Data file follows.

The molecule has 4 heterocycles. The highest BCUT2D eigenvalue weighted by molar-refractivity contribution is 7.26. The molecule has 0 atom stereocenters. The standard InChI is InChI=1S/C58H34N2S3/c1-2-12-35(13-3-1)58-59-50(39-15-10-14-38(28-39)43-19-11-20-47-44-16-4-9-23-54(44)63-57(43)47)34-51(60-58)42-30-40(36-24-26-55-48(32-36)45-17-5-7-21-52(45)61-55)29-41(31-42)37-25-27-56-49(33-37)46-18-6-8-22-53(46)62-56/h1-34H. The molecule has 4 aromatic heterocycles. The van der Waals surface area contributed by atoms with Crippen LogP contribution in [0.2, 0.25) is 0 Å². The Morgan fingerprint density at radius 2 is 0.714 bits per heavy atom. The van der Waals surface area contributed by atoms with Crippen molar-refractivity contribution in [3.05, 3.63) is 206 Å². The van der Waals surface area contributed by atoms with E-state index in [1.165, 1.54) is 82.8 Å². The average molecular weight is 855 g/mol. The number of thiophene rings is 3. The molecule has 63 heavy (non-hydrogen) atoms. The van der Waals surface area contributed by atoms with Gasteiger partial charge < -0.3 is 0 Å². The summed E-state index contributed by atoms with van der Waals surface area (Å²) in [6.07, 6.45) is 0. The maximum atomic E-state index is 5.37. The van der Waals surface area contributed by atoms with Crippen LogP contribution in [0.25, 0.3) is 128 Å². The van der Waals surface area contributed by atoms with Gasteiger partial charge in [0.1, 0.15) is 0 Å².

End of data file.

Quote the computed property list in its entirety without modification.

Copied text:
The molecule has 4 heterocycles. The highest BCUT2D eigenvalue weighted by molar-refractivity contribution is 7.26. The molecule has 0 atom stereocenters. The standard InChI is InChI=1S/C58H34N2S3/c1-2-12-35(13-3-1)58-59-50(39-15-10-14-38(28-39)43-19-11-20-47-44-16-4-9-23-54(44)63-57(43)47)34-51(60-58)42-30-40(36-24-26-55-48(32-36)45-17-5-7-21-52(45)61-55)29-41(31-42)37-25-27-56-49(33-37)46-18-6-8-22-53(46)62-56/h1-34H. The molecule has 4 aromatic heterocycles. The van der Waals surface area contributed by atoms with Crippen LogP contribution in [0.2, 0.25) is 0 Å². The Morgan fingerprint density at radius 2 is 0.714 bits per heavy atom. The van der Waals surface area contributed by atoms with Crippen molar-refractivity contribution in [3.05, 3.63) is 206 Å². The van der Waals surface area contributed by atoms with E-state index in [1.165, 1.54) is 82.8 Å². The average molecular weight is 855 g/mol. The number of thiophene rings is 3. The molecule has 63 heavy (non-hydrogen) atoms. The van der Waals surface area contributed by atoms with Gasteiger partial charge < -0.3 is 0 Å². The summed E-state index contributed by atoms with van der Waals surface area (Å²) in [6.07, 6.45) is 0. The maximum atomic E-state index is 5.37. The van der Waals surface area contributed by atoms with Crippen LogP contribution in [0.25, 0.3) is 128 Å². The van der Waals surface area contributed by atoms with Gasteiger partial charge in [0.1, 0.15) is 0 Å².